• Les enchevêtrements écologiques auxquels elles donnent lieu, y compris les impacts environnementaux impliqués.
  • L’esthétique et le design des centres de données.
  • Les topologies de la circulation des données, avec les discours idéologiques qui s’y rattachent.
  • Les stratégies de mise en visibilité / invisibilité des infrastructures informatiques.
  • Le colonialisme, le capitalisme, et autres perspectives politico-historiques qui précèdent et sous-tendent les configurations des données numériques aujourd’hui.
  • Le travail en tant qu’il s’enracine dans l’industrie informatique aujourd’hui.

Consignes aux auteurs :

Imaginations sollicite  la soumission de plusieurs types de travaux:

  1. Articles scientifiques (3000-6000 mots comportant au moins 3  images de qualité);
    2. Œuvres d’un artiste en vedette, accompagnées d’une entrevue. (le contenu de l’installation en ligne de l’artiste peut varier et est négociable);
    3. Critique littéraire comparative (1500-3000 mots accompagnés d’au moins 2 images de qualité);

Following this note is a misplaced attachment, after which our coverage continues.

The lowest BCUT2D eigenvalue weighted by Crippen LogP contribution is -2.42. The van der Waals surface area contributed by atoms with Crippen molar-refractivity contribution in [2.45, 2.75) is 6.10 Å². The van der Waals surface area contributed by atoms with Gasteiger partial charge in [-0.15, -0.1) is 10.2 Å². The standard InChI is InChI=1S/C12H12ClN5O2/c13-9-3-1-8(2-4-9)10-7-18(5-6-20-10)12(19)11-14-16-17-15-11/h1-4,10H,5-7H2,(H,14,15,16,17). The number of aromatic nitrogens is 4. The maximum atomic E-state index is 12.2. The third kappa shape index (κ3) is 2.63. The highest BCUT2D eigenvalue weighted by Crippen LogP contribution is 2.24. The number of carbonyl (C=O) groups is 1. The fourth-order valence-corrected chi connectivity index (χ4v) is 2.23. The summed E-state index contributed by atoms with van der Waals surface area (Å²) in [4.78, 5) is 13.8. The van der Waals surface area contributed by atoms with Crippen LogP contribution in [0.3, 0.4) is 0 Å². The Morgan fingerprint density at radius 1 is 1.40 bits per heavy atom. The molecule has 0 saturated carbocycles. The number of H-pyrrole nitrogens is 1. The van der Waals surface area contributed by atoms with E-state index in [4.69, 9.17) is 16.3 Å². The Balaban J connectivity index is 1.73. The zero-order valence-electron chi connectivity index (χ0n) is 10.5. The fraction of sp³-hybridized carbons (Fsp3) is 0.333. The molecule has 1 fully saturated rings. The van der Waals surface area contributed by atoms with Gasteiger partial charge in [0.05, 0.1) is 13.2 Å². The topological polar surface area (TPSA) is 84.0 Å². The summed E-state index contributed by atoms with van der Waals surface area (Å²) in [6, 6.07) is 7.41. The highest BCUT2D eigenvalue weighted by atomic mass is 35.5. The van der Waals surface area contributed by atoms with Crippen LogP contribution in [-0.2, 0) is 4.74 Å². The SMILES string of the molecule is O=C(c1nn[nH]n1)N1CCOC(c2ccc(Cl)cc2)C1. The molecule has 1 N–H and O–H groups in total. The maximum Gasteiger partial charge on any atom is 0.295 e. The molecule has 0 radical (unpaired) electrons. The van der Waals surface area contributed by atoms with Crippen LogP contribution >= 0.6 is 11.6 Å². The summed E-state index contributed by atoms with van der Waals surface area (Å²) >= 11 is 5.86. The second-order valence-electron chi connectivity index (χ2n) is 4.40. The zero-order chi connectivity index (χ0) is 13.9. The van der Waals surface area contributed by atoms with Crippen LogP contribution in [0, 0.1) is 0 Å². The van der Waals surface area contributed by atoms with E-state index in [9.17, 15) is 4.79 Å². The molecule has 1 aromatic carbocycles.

4. Critiques d’expositions d’art, de performances artistiques, d’installations, d’évènements politiques et de livres savants comportant un contenu visuel (500 mots contenant au moins une image prise par l’auteur si besoin). Si vous souhaitez soumettre la courte critique  d’un évènement ou d’une publication, veuillez contacter l’éditrice d’Elicitations, Tara Milbrandt:

Suivant le mandat de la revue, peuvent contenir des images. Nous invitons les chercheurs, mais aussi les artistes et commissaires d’exposition à soumettre texte ou intervention. Il est recommandé aux artistes et aux commissaires d’exposition d’accorder leur travail pratique avec les exigences de la recherche académique. De même, les chercheurs universitaires sont invités à inclure du matériel visuel à leurs textes afin d’enrichir leurs analyses.

Veuillez soumettre votre résumé pour le 20 octobre 2016 et votre texte pour le 1 février 2017 à
Alix Johnson ((University of California, Santa Cruz)
Mél Hogan (University of Calgary) et

Votre soumission doit accompagnée d’un résumé de 100 mots et d’une notice bio-bibliographique de la même longueur. Veuillez joindre vos images haute résolution (300-dpi) séparément et les inclure dans le texte. Pour plus d’informations, veuillez consulter